Of that total, 20 million accounts were registered in the past year -- 35 percent from the U.S. and 30 percent from the U.K. According to a report from TechCrunch, one in three UK children aged 7 to 11 years old has signed up to play Moshi Monsters.
In the MMO, users adopt and raise a monster, earn and spend Rox (in-game currency), purchase accessories and decorations for their virtual home, and play over 150 million puzzle games designed to test skills like basic math, spatial awareness, logic, and vocabulary.
Though Moshi Monsters is free to play, a ?5 ($8) monthly subscription option is available for access to exclusive areas, features, and more Rox. Mind Candy hasn't disclosed how man subscribers it's accumulated, but the studio has been profitable since last year.
Mind Candy says it attracts subscribers by keeping the maximum cost players can spend on the game at ?5, and not running scam-like advertisement offers to give out virtual currency. The game's limited social networking features that allow kids to communicate with friends have helped, too.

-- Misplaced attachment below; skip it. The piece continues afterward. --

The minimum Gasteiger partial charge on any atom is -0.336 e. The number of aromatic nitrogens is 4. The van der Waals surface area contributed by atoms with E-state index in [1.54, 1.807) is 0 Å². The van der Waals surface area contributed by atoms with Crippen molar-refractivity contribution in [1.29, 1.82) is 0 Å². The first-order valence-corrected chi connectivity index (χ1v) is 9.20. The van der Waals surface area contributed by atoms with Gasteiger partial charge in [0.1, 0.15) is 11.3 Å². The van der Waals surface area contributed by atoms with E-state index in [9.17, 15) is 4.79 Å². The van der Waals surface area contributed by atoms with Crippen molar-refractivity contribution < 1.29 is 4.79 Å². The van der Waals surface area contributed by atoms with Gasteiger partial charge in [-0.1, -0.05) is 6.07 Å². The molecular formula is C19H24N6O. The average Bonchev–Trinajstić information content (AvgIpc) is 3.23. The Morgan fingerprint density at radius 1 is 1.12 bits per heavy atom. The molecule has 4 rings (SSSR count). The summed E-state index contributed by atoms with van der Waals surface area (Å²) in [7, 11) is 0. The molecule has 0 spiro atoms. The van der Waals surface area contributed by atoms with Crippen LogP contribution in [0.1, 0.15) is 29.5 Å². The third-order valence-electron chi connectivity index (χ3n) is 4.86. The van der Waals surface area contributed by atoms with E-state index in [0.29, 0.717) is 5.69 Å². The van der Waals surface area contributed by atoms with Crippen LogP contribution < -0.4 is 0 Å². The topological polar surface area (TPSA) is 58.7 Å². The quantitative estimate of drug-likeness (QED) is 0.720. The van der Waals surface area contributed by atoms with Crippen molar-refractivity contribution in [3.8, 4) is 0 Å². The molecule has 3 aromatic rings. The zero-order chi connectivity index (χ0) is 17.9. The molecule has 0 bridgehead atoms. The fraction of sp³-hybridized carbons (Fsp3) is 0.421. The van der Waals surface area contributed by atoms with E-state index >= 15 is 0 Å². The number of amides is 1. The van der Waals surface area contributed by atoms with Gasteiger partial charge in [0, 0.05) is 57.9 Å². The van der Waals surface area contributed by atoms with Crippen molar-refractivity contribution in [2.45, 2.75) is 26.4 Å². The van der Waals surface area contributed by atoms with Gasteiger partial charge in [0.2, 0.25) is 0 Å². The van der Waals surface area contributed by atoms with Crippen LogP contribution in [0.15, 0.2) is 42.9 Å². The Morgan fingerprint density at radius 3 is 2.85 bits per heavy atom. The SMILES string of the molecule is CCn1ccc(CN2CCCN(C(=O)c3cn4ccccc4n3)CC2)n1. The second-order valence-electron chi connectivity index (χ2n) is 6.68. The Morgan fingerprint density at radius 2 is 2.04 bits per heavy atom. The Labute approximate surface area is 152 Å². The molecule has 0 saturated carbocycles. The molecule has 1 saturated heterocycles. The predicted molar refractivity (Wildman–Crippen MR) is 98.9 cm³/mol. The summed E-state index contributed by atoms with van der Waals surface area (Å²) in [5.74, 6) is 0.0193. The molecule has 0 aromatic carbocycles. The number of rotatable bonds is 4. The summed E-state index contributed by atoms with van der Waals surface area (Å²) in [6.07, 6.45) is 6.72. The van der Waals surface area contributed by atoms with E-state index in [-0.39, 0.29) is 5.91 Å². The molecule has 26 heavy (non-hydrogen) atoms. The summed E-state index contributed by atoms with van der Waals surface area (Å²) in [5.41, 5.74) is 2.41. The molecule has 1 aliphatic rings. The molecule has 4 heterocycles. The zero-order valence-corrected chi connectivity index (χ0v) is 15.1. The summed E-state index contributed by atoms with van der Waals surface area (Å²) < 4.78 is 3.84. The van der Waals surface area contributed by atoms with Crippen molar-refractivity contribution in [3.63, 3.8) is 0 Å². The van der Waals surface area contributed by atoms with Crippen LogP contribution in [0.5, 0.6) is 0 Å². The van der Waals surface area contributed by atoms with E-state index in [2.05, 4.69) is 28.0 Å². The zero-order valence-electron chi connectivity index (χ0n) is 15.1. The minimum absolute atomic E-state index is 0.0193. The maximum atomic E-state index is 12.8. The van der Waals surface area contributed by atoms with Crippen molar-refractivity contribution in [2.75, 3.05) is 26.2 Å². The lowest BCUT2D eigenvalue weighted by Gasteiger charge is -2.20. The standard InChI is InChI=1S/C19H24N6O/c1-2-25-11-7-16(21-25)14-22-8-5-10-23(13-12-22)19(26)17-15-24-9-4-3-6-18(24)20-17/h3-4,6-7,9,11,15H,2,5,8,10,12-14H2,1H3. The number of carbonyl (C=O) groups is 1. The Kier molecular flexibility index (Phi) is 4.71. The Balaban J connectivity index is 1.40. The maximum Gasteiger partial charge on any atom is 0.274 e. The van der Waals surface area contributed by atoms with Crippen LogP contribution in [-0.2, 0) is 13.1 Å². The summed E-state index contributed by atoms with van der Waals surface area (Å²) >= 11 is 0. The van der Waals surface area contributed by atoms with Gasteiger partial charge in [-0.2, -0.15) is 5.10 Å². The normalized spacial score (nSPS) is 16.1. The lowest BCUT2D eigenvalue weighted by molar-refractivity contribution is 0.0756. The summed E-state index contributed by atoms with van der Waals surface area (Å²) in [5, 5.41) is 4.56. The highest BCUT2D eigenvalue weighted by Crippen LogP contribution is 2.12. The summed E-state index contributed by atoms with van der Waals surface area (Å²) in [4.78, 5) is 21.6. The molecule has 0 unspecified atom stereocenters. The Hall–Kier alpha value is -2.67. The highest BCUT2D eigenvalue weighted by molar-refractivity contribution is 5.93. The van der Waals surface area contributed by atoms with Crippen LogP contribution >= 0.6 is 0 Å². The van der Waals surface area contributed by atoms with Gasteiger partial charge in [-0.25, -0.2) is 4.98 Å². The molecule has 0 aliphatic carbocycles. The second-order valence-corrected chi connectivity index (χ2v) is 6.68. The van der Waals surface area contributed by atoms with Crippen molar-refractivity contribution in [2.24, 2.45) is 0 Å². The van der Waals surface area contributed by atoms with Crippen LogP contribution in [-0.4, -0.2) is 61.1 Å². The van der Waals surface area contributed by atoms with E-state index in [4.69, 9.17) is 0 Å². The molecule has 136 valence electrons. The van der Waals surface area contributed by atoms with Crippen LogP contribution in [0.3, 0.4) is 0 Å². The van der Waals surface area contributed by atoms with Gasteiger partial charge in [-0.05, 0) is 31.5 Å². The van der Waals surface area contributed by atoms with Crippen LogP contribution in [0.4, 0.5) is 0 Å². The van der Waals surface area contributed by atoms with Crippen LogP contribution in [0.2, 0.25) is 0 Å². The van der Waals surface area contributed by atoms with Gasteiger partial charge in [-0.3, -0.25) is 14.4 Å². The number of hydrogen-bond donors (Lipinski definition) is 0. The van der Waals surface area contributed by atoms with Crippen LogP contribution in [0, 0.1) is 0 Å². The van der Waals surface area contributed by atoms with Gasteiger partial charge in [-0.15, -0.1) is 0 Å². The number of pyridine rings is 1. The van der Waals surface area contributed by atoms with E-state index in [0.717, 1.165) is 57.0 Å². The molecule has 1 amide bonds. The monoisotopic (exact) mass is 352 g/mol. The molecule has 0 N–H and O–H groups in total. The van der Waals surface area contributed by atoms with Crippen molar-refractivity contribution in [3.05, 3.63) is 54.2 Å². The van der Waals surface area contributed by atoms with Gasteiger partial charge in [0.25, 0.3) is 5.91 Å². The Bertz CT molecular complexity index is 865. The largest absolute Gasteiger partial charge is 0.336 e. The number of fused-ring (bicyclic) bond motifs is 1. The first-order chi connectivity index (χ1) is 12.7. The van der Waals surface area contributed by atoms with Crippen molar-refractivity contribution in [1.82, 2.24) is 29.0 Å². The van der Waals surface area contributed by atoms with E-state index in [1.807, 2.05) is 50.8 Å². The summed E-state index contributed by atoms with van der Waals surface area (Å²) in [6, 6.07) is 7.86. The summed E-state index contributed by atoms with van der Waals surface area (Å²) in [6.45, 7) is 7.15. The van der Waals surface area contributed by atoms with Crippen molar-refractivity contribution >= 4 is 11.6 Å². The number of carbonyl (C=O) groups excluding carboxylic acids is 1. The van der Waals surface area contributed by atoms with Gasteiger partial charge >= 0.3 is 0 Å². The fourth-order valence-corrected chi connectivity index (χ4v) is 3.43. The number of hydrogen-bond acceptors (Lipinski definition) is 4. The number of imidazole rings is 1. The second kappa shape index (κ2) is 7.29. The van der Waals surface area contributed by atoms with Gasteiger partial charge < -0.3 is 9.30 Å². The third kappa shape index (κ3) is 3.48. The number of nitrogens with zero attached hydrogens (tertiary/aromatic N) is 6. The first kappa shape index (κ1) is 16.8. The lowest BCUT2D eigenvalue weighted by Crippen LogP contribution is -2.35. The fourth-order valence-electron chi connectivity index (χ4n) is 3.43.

The online game will also break out with real-world products next year, as licensing deals for Moshi Monsters toys already in place for the U.S. and UK. Adding to that, Mind Candy has partnered with Penguin to publish a series of books based on the MMO's setting around the world.
CEO Michael Acton Smith ambitiously projected that the retail value of all Moshi Monsters-related merchandise sold in 2011 will come out to $100 million: "We have major retail commitments for many of the lines so have a pretty good idea of how revenue numbers will stack up. That said, it is only a forecast and we've got still got a lot of work to do to achieve it."